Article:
Fragrance contributes much to the enjoyment of roses. It is also one of the most subjective of topics when discussing roses.

Fragrance or perceived fragrance depends upon many factors: variety of rose, time of day, weather, growing conditions, the person smelling the rose, living flower vs. cut flower, etc. Each person’s sense of smell is different.

A rose that is very fragrant to someone, may be not at all fragrant to someone else. Roses are most fragrant around mid‑morning on a warm day with no wind and moderate or high humidity. Their can dozens of components in the fragrance of a rose, but rose scents are usually categorized with such descriptions as “spicey”, “tea”, “old rose”, or “fruity”.

Here is a list of some very fragrant roses as recommended by posts to the newsgroup rec.gardens.roses.

  • HT: Double Delight (mentioned most often), spicey, red‑white bicolor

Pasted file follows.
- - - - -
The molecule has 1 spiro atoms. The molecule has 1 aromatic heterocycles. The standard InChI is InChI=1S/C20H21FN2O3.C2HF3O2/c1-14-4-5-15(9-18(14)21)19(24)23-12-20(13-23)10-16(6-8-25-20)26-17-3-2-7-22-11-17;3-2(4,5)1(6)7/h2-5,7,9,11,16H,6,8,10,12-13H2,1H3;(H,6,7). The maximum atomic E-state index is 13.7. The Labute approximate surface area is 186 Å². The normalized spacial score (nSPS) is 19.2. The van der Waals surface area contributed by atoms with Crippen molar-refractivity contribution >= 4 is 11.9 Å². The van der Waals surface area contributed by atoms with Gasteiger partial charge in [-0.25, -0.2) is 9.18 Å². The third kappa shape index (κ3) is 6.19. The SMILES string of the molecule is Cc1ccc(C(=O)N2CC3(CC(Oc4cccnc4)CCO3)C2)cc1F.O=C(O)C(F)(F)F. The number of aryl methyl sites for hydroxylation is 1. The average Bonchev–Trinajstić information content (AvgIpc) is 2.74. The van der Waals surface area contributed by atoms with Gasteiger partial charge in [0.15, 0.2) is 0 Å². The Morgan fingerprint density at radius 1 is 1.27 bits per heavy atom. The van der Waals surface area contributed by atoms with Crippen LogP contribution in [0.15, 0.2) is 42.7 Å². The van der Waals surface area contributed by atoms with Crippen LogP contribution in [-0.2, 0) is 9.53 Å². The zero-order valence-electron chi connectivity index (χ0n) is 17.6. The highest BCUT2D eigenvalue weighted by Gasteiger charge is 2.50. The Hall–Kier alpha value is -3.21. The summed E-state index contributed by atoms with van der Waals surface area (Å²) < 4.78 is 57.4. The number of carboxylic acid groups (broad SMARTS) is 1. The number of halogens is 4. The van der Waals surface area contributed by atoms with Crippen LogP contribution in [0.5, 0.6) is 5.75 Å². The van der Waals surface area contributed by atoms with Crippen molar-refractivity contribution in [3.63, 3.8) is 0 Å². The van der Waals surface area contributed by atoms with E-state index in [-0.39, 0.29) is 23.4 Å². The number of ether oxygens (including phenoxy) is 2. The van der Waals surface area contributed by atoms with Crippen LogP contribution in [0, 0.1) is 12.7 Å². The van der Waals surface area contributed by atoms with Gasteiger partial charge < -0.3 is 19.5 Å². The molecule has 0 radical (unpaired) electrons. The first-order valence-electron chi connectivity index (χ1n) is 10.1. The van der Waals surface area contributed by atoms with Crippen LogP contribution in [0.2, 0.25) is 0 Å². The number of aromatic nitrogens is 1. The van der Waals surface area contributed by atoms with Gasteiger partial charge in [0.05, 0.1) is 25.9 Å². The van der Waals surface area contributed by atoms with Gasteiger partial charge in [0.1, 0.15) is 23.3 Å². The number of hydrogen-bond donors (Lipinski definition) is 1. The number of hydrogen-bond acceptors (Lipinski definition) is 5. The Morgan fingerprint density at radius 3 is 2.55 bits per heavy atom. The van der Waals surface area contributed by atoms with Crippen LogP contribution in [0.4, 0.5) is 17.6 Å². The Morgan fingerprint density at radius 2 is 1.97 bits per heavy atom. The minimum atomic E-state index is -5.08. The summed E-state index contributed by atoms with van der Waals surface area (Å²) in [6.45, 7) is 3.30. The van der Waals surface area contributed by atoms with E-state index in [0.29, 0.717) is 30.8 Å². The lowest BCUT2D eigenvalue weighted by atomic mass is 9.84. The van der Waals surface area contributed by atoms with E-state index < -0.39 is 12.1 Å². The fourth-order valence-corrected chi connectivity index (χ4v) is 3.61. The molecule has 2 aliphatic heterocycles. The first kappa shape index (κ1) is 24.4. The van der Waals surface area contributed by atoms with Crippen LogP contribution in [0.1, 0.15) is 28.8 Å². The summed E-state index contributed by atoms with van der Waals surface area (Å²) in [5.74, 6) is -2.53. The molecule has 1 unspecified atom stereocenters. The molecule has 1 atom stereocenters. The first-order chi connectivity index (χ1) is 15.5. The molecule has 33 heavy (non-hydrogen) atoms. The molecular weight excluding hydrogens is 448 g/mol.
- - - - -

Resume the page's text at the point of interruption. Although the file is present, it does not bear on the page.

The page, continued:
• HT: Fragrant Cloud, reddish‑orange
  • HT: Mr. Lincoln, dark red
  • HT: Crimson Glory, red
  • HT: Chrysler Imperial, red
  • HT: Papa Meilland, dark red
  • HT: Perfume Delight, pink
  • HT: Secret
  • ER: Gertrude Jekyll, pink
  • ER: Othello, dark red
  • Alba: Felicite Parmentier, once‑blooming
  • Damask: Mme. Hardy, white, once‑blooming
  • Tea: Sombreuil, cream‑white
  • Bourbon: Souvenir de la Malmasion
  • HP: Souvenir du Dr Jamain

Many of the David Austin roses are fragrant. So are many of the Old Roses, such as the Damasks.